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Summer Books from Utah's Remote Librarian

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Summer Books from Utah's Remote Librarian

Summer Books from Utah's Remote Librarian

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Since this weekend is the unofficial start of the summer, we are kicking off our annual summer reading series. Each week, we'll talk to one person about the books he or she has set aside for the season. Our summer reader today is Eve Tallman, director of the Grand County Library in Moab, Utah, which was named the best small library in 2007 by Library Journal. Welcome to the program and congratulations, Eve.

Ms. EVE TALLMAN (Director, Grand County Public Library): Thank you.

HANSEN: Moab, Utah - pretty remote, very beautiful. Does that influence what you plan to read?

Ms. TALLMAN: Yeah. Actually in several ways, the audio books that I'll be listening to because to get from Moab to anywhere on vacation requires several hours of drive time.

HANSEN: What audio book will you be listening to this summer?

Ms. TALLMAN: Well, the first one that I've got ready to load into the CD player in the car is "A Year in the World" by Francis Mayes, and it's a travelogue about Spain and Portugal and the Mediterranean region, and it just sounds like a really luxurious thing to listen to while I'm driving across the desert.

HANSEN: Are there books specific to your region that you'd like to read this summer?

Ms. TALLMAN: Yeah. Probably one that's going to be very good is called "Passion and Principle" by Sally Denton, and it's about John and Jessie Fremont. And, John Fremont is probably fairly well known as the great pathfinder and Kit Carson was his traveling companion, and he was the first Republican presidential candidate.

And his bride, Jessie, was the daughter of the influential Missouri senator Thomas Hart Benton. Then when Fremont was running for president, Jessie basically ran his political campaign and that was the first time a woman had been that prominent in a political race at the national level.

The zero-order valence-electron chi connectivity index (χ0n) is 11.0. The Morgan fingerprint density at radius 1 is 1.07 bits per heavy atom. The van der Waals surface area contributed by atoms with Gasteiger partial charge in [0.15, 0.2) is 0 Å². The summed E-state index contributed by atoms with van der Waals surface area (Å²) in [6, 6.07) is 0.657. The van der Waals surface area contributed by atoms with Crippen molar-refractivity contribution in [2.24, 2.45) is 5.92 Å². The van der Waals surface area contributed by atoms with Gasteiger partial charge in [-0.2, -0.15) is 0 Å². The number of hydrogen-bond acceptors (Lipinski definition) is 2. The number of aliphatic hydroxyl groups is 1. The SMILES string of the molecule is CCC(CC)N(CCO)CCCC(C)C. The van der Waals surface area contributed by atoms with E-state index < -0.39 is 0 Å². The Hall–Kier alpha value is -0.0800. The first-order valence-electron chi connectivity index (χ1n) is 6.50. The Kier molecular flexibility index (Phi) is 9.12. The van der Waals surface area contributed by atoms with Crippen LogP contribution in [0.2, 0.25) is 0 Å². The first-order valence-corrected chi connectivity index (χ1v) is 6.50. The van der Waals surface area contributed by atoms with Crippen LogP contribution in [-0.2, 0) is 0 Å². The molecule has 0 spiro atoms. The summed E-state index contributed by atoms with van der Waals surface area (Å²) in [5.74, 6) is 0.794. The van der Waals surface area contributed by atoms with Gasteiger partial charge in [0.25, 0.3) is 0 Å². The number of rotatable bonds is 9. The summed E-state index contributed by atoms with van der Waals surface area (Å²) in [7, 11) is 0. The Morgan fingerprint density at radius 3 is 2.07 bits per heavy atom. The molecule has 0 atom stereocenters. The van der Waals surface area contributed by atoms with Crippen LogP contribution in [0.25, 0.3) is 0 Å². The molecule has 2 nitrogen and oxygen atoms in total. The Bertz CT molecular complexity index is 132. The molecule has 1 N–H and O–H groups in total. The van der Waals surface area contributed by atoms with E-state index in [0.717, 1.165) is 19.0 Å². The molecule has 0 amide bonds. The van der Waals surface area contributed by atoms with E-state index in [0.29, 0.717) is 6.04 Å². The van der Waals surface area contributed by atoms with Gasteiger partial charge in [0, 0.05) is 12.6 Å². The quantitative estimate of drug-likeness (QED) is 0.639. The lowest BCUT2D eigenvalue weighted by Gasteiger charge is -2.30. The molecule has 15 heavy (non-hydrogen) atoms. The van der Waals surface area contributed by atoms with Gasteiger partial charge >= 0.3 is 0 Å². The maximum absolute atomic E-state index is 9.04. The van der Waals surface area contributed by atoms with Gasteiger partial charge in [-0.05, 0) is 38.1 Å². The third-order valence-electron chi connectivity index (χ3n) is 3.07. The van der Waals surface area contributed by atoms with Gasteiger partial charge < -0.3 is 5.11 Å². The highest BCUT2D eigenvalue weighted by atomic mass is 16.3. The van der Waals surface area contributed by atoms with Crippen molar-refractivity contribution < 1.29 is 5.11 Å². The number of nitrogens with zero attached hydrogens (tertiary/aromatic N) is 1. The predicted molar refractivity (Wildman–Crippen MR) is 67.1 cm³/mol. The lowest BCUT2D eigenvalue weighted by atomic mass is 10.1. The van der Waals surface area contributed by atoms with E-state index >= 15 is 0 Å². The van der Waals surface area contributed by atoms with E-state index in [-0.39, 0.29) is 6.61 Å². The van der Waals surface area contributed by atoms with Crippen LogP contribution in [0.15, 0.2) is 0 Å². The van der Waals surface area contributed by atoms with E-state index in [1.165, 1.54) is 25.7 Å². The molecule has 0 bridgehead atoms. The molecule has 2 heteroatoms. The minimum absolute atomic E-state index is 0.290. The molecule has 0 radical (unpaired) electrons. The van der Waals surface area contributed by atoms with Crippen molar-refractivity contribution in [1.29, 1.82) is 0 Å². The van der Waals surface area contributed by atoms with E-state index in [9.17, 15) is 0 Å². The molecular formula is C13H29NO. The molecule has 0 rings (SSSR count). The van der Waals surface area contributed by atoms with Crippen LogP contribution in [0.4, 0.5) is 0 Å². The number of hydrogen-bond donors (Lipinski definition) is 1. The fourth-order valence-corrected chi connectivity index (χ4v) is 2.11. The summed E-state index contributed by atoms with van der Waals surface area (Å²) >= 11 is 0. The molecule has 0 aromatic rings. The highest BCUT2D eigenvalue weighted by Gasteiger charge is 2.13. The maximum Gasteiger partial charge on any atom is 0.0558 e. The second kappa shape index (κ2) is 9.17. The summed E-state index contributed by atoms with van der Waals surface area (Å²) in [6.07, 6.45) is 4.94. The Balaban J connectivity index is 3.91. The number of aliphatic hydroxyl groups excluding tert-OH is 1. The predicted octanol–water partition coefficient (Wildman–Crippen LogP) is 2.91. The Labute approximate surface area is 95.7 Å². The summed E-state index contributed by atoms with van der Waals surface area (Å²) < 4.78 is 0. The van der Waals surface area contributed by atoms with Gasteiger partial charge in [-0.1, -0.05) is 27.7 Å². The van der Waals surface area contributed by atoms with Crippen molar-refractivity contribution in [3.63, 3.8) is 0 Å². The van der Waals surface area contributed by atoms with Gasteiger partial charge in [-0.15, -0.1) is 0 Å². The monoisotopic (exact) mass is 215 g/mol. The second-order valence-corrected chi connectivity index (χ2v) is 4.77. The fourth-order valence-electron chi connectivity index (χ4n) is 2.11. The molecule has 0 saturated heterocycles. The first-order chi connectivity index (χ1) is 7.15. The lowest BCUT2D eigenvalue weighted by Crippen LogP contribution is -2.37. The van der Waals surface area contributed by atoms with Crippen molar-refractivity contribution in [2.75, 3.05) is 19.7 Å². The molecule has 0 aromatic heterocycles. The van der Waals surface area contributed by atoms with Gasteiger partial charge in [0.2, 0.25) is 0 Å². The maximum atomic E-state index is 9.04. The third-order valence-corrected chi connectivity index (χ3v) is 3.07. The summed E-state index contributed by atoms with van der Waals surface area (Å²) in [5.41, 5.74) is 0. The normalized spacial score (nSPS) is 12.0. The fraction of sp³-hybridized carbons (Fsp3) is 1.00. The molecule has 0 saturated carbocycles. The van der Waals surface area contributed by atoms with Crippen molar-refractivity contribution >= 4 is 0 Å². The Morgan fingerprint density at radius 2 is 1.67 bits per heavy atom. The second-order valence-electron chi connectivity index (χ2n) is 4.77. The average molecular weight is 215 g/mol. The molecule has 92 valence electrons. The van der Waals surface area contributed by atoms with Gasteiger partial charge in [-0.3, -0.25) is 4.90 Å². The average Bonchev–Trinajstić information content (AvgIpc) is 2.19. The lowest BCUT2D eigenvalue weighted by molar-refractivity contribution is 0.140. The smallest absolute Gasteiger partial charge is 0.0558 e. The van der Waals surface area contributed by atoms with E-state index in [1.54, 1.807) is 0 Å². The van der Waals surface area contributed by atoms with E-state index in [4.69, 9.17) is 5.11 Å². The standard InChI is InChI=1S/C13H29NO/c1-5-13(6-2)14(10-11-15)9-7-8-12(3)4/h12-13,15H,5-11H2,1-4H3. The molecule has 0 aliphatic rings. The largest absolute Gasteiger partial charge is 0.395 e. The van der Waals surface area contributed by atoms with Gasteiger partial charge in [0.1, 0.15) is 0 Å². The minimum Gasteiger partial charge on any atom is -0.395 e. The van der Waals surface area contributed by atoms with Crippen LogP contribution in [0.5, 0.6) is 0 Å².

HANSEN: Since you are a librarian, do you get some of your patrons come in and recommend books to you to read?

Ms. TALLMAN: Yeah. That's - you think it's the other way around. They come asking for us - about advice. But we did a survey this spring and asked what their favorite books were and I got some great responses. And I guess most of the responses are what I consider items for our subversive literature shelf, so that's like your conspiracy theories and your political can of worms.

And, this one sounds fun - "Learned Pigs & Fireproof Women" by Ricky Jay and it's a nonfiction book about, you know, like, magicians and entertainers, and stone readers and mind readers. So that sounds like a good one.

HANSEN: If you had all the time in the world, is there one book that you haven't read that you want to read?

Ms. TALLMAN: Well, you know, I always wanted to read "Ulysses" and I know that I couldn't get through it when I was 17 and I still can't get through it. Get about six pages in before I give up.

HANSEN: Okay. Eve Tallman is director of the Grand County Library in Moab, Utah. Thanks a lot. Happy reading.

Ms. TALLMAN: Okay.

HANSEN: This is NPR News.

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